NFL: Jets CEO Still Allowing Disprespect!
In spite of the NFL’s new requirement for players to stand for the National Anthem, New York Jets CEO Christopher Johnson vowed allow his team to continue to engage in anti-America protests.
Claiming that he preferred his players to stand, Johnson said in an interview with Newsday, “I do not like imposing any club-specific rules. If somebody wants to take a knee, that fine will be borne by the organization, by me, not the players. I never want to put restrictions on the speech of our players.”
“There are some big, complicated issues that we’re all struggling with, and our players are on the frontlines. I don’t want to come down on them like a ton of bricks, and I won’t” , he continued. “There will be no club fines or suspensions or any sort of repercussions. If the team gets fined, that’s just something I’ll have to bear.”
Ironically, no Jets players took a knee during the last season, choosing instead to stand with locked arms, players and coaches alike. Even more ironic is that Johnson actually voted for the new NFL policy.
“I seriously struggled with this,” he said of the anthem policy. “You know my position on the anthem, and you have to understand that the plan we ended up with, due to some serious work in the [meeting room], was vastly less onerous than the one that was presented to me late last week. In the end, I felt I had to support it from a membership standpoint.”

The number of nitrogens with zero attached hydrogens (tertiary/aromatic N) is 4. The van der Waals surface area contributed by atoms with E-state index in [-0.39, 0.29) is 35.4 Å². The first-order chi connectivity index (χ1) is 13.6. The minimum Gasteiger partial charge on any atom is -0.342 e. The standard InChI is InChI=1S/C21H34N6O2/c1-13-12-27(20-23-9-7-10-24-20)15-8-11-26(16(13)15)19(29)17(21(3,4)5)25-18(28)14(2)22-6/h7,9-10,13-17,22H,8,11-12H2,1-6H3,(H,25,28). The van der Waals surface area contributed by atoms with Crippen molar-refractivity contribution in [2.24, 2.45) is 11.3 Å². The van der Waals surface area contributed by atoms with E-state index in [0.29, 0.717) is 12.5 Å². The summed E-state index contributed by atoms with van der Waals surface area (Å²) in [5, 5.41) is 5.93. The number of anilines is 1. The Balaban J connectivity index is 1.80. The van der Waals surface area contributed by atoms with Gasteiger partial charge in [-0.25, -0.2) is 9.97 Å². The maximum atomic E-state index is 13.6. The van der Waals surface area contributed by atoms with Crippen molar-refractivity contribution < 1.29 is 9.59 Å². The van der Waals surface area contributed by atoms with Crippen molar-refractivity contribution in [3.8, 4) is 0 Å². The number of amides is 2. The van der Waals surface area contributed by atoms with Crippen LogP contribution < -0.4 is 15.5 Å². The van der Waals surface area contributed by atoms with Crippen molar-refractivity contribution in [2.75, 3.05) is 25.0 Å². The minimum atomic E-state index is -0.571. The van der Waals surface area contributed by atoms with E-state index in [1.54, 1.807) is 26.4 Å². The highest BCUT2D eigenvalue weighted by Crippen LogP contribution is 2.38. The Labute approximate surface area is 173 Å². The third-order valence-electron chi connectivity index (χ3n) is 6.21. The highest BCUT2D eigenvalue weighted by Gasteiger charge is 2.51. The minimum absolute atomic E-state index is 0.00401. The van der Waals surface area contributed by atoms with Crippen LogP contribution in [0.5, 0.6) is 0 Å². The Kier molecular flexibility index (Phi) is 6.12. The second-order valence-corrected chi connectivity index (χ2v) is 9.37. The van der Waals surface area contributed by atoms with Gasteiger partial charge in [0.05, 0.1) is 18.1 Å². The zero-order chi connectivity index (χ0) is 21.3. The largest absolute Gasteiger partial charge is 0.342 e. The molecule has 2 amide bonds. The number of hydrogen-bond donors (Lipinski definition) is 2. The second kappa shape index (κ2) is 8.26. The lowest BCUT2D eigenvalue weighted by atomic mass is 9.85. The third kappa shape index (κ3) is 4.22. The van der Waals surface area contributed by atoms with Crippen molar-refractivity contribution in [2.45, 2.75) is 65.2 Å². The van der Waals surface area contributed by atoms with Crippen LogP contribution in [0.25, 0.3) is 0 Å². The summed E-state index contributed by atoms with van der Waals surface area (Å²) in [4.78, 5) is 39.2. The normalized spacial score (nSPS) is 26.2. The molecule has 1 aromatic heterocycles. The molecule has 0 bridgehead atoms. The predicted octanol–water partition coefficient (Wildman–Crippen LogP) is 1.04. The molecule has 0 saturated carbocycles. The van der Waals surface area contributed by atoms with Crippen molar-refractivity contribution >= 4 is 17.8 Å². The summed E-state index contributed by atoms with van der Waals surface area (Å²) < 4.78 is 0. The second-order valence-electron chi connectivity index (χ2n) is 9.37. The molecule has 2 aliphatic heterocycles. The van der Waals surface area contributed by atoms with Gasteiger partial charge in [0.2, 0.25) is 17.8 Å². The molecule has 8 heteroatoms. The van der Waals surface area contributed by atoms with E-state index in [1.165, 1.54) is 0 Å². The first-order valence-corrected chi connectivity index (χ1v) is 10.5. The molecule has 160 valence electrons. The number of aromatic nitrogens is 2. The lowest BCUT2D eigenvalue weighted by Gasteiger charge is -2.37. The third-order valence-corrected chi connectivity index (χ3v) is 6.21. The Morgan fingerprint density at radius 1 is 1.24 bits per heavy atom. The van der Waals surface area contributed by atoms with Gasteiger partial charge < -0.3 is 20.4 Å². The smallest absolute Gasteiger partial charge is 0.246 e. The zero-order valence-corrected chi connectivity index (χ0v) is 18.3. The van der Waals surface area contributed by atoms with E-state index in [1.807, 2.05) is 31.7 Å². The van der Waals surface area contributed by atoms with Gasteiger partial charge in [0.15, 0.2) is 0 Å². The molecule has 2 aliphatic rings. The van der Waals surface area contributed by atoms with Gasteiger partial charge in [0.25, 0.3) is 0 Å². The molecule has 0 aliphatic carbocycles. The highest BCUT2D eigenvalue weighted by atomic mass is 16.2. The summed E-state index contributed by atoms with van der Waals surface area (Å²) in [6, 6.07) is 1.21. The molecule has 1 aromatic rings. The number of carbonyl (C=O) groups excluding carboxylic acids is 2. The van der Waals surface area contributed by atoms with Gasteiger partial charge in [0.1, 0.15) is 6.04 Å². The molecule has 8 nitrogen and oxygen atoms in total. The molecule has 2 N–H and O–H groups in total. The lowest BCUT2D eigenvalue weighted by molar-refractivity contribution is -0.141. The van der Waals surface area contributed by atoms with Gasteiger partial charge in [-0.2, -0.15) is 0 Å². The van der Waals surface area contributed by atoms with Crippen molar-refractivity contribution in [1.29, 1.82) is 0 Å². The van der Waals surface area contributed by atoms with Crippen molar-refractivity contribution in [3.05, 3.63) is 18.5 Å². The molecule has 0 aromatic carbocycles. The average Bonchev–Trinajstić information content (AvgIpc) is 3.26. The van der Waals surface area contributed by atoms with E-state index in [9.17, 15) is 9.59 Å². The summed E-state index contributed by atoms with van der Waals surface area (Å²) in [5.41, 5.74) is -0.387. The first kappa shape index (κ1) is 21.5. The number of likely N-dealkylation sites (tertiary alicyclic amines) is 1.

While it appears that Mr. Johnson seems to be striving to do the right thing, it is more likely that he is simply trying to please all sides, especially his players. Showing empathy to the players, he stated, “Even without those fines, this is going to be tough on the players, and I want a chance to speak with the coaches and other players to get feedback on this policy and to build on the good work and momentum that we have built up on these issues of social justice, on legislation, and all the things that we can do, he said.
However, if this is an attempt to regain lost fans, it will likely fail. People who were against seeing NFL employees being allowed to bring their politics onto the field and disrespect the National Anthem and American flag will see this as continued disrespect. They may support the NFL’s recent decision, but will wonder what the point of it was if the players are allowed to continue to protest.
In addition, having a CEO outwardly allowing these anti-American sentiments while claiming to support the ban by the NFL, will only demonstrate his lack of willingness to stand on principle. After all, Christopher Johnson has no obligation as an employer to ensure First Amendment rights while the team is on NFL time.